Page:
The Maha Gujarat Sant Sammelan at Mahudi, a small town of religious significance in Gandhinagar district, on Tuesday, is being seen as an attempt by the Congress to counter the Bharatiya Janata Party's plan to make the Hindu card its monopoly in the next assembly election.
Sources in the Congress themselves pointed out that their Gujarat unit chief, Shankersinh Vaghela, is a veteran of such caste- and religion-based conventions to launch a political message.
"Tuesday's sammelan was attended by chhota-mota sadhus," one participant said, "but all of them have their pockets of influence in their respective villages amongst the other backward classes, whom the Congress is eyeing."
Chhote Murari Bapu, one of the speakers at the convention, told rediff.com, "We are not satisfied with the performance of the BJP, which won on the basis of Hindu votes. BJP leaders have broken their promises. They have not done anything to build the Ram temple [at Ayodhya]. They have ditched the sadhu samaj [ascetic community]."
Chhote Murari Bapu, who is seen as the "poor man's sadhu" in this part of Gujarat, declared: "We will ask the Hindus to not vote for the BJP this time. The sadhu samaj will support the Congress." In Gujarat, quite a few religious networks hold the power to influence voters.
Gujarat State Congress Committee vice-president Shaktisinh Gohil denied that his party was behind the Mahudi convention. "We have not sponsored it," Gohil told rediff.com. "But it's a fact that the sadhus of Gujarat are displeased with the BJP."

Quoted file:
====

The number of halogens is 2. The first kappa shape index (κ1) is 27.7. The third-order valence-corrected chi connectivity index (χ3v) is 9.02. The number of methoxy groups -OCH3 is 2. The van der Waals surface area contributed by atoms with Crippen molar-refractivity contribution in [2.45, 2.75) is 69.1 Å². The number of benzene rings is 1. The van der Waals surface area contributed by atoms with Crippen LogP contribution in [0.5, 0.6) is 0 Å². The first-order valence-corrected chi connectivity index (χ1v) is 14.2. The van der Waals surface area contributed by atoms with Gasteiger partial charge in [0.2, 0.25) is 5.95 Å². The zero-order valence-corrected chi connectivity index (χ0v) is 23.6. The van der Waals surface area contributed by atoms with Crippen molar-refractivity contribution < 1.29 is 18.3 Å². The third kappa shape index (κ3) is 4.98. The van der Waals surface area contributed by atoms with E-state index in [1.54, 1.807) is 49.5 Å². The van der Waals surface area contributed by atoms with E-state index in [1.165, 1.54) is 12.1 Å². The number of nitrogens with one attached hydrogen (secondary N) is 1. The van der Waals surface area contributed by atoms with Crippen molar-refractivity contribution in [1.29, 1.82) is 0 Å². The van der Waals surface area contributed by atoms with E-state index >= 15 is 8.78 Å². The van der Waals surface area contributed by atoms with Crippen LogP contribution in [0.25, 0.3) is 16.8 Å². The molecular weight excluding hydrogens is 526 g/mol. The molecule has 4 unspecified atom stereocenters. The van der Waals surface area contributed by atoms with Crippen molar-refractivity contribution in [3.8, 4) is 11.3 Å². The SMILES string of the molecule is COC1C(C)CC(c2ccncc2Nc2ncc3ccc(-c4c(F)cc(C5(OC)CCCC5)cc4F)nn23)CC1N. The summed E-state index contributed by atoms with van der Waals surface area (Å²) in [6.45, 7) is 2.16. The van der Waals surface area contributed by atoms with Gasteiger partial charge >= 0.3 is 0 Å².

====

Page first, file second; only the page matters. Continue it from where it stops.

"All of us know," he continued, "that the BJP won the last election by exploiting people with 'Hindu' feelings. They conquered power through their votes. Now many such Hindus with genuine Hinduism in their hearts are questioning them."
Many small-time tantriks and buvas were also seen at the Mahudi convention. Many of these ascetics have a strong hold on the Rabari and Bharwad communities in north and central Gujarat. These communities traditionally vote according to the wishes expressed by these religious leaders.
Mahant Baldevgiri of Valinath, who chaired the gathering and heads the Bharwad and Rabari communities, claimed that he would be asking his people to vote for the Congress.
In fact, many of these sadhus met for the first time at Vasania, Vaghela's native village, last month.
In north and central Gujarat, a large number of voters belong to the Thakore community. They have a tradition called jalo in which they arrange a community lunch and make their electoral choice there.
Another participant at the Mahudi convention explained, "In north Gujarat they distribute paan [betel leaf] to unite the community in favour of one party or the other. A community leader's acceptance of paan means that he and his followers have accepted the invitation to vote for a particular candidate."
Vaghela, the participant said, has good knowledge of such traditions and will exploit them to the hilt. "Even witch-hunters can be used in some places in Sabarkantha district," he said.
The convention adopted several resolutions, including one in favour of amendments to the Devasthan Abolition Act.
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